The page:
Love Wins Over Hate: A Genius Plan to Combat Westboro’s Protest of Robin Williams’ Funeral

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Westboro Baptist Church to picket Robin Williams funeral?

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The recent death of beloved comedian Robin Williams has inspired many tributes, but it also provided another opportunity for the infamous Westboro Baptist Church to get some attention. One organization came up with a genius move to offset the hate: It started a fund-raiser for St. Jude’s Children’s Hospital.

A few hours after news of Williams’ death broke on Aug. 11, WBC announced a plan to picket his funeral. (Presumably, the anti-LGBT church takes issue with the actor’s roles as the cross-dressing Mrs. Doubtfire and a gay man in The Birdcage.) The nonprofit Planting Peace, whose mission is to spread peace around the world, soon started raising funds for St. Jude in honor of Williams.

“In keeping with our philosophy of addressing acts of hate and intolerance with compassion and love,” reads Planting Peace’s fund-raising page, “we are inviting the public to show their respect and support of a man who spent his life making others smile, who was always there for others in their time of need, and who supported the greater good through works of service and charity…. St. Jude Children’s Research Hospital [is] a cause Mr. Williams passionately and publicly supported.”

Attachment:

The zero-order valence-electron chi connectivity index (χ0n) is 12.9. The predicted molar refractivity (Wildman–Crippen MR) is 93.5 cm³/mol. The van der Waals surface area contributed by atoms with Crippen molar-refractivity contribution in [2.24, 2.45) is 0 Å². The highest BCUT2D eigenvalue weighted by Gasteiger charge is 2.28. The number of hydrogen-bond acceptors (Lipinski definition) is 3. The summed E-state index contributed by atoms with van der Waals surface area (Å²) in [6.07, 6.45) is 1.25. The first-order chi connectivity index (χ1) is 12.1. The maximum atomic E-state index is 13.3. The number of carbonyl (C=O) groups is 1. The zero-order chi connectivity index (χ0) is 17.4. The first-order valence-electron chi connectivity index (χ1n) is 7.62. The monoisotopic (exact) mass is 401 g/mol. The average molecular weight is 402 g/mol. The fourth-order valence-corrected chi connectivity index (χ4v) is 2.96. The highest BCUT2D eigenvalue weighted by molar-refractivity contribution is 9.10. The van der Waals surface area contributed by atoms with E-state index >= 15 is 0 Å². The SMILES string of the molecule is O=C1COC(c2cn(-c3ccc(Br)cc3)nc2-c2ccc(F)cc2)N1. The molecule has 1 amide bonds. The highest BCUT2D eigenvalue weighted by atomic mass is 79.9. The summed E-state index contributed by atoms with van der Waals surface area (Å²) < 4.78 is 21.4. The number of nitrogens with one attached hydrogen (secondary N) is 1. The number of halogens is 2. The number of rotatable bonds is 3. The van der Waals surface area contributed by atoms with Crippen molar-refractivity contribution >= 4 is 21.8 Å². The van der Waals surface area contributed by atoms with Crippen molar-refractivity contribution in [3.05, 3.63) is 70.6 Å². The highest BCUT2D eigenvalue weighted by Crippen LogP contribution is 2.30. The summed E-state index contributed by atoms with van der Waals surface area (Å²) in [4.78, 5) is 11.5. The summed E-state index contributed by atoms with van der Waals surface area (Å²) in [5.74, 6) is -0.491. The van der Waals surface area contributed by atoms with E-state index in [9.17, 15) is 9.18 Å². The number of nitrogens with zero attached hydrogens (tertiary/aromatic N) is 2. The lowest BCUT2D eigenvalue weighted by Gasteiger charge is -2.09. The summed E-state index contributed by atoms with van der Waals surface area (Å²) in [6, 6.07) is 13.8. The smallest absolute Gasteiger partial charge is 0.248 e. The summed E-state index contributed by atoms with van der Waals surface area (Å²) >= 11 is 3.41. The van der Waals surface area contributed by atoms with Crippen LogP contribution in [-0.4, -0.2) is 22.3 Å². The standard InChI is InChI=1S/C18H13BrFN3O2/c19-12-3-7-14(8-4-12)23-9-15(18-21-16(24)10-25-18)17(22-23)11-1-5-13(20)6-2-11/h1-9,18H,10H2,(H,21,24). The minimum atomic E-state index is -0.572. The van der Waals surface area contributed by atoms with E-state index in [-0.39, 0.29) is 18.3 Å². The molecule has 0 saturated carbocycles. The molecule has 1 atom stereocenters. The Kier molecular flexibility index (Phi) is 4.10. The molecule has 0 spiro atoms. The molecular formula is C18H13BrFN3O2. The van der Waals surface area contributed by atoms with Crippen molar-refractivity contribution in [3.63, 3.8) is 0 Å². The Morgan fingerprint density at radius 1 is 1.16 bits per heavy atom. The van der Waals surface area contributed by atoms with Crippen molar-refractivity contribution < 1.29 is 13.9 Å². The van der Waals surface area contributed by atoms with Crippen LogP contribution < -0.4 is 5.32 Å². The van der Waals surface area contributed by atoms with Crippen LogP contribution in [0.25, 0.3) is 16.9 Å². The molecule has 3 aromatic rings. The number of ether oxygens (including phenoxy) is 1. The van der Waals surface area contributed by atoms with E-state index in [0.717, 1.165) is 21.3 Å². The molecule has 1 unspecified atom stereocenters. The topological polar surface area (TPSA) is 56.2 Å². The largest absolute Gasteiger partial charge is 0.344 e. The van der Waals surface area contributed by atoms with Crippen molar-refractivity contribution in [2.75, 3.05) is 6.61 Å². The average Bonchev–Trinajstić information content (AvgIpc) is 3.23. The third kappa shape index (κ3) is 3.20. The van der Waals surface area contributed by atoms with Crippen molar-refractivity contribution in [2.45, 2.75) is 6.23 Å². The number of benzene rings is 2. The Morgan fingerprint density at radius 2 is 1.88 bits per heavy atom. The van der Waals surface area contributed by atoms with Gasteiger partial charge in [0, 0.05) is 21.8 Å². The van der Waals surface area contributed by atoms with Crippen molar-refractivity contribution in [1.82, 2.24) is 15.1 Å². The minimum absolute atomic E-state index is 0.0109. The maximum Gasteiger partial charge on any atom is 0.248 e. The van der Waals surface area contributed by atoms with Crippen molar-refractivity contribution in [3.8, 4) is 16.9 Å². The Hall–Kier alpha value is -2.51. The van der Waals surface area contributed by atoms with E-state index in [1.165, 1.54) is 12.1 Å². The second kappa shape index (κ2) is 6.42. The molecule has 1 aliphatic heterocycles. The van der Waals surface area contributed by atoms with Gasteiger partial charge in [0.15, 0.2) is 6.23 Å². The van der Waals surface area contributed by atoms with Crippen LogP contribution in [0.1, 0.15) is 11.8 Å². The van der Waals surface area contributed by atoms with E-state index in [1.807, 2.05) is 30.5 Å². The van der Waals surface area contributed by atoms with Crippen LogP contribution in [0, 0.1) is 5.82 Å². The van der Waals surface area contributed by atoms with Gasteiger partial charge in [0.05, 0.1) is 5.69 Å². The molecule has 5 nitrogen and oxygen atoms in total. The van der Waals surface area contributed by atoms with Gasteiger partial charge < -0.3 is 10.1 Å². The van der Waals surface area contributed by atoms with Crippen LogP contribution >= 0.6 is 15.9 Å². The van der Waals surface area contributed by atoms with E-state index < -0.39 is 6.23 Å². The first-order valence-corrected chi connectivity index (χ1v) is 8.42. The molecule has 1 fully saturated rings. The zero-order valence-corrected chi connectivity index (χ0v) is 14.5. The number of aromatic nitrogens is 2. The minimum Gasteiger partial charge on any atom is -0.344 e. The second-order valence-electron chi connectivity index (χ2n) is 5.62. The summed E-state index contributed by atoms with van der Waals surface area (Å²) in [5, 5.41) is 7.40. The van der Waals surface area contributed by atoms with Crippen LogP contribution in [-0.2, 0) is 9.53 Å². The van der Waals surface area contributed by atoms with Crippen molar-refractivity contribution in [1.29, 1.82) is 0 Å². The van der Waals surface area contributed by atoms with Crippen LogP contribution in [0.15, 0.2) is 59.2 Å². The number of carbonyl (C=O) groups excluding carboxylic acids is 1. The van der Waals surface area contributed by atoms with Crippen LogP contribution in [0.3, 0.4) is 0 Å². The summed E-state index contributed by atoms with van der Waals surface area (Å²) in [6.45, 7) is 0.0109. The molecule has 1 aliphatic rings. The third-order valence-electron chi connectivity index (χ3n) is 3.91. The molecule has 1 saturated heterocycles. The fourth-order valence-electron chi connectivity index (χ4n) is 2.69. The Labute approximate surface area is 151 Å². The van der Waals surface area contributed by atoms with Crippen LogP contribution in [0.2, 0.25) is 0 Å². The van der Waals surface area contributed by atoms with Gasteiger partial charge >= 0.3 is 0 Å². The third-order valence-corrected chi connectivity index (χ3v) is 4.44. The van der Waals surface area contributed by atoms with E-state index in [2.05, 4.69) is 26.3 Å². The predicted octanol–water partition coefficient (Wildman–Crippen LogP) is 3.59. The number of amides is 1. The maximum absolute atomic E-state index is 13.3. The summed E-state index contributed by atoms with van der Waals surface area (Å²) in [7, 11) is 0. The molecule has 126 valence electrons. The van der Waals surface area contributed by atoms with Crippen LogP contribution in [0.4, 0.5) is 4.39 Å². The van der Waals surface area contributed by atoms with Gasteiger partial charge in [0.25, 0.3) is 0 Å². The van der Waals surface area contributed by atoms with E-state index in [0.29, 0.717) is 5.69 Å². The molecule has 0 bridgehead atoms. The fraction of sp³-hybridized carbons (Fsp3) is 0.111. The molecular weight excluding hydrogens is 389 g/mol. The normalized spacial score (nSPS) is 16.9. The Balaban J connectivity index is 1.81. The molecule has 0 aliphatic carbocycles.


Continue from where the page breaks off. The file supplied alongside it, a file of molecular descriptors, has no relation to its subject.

Indeed, the comedian began appearing in commercials for the hospital in 2004. According to St. Jude, Williams never charged a fee for participating in events or promotions.

“His humor brought bright smiles and laughter to our patients,” the hospital said in a statement.

Williams’ 25-year-old daughter, Zelda, raised $9,000 for the hospital in less than a day after his death. In a separate effort, Planting Peace on Monday set a $30,000 goal to benefit St. Jude. As of today, it has received more than $40,000 and counting.

This isn’t the first time Planting Peace has challenged WBC. Last year it bought a house directly across from the church, painted it in rainbow colors, and named it the Equality House. The center is the headquarters of the Florida-based nonprofit’s activists in Kansas.  

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Original article from TakePart

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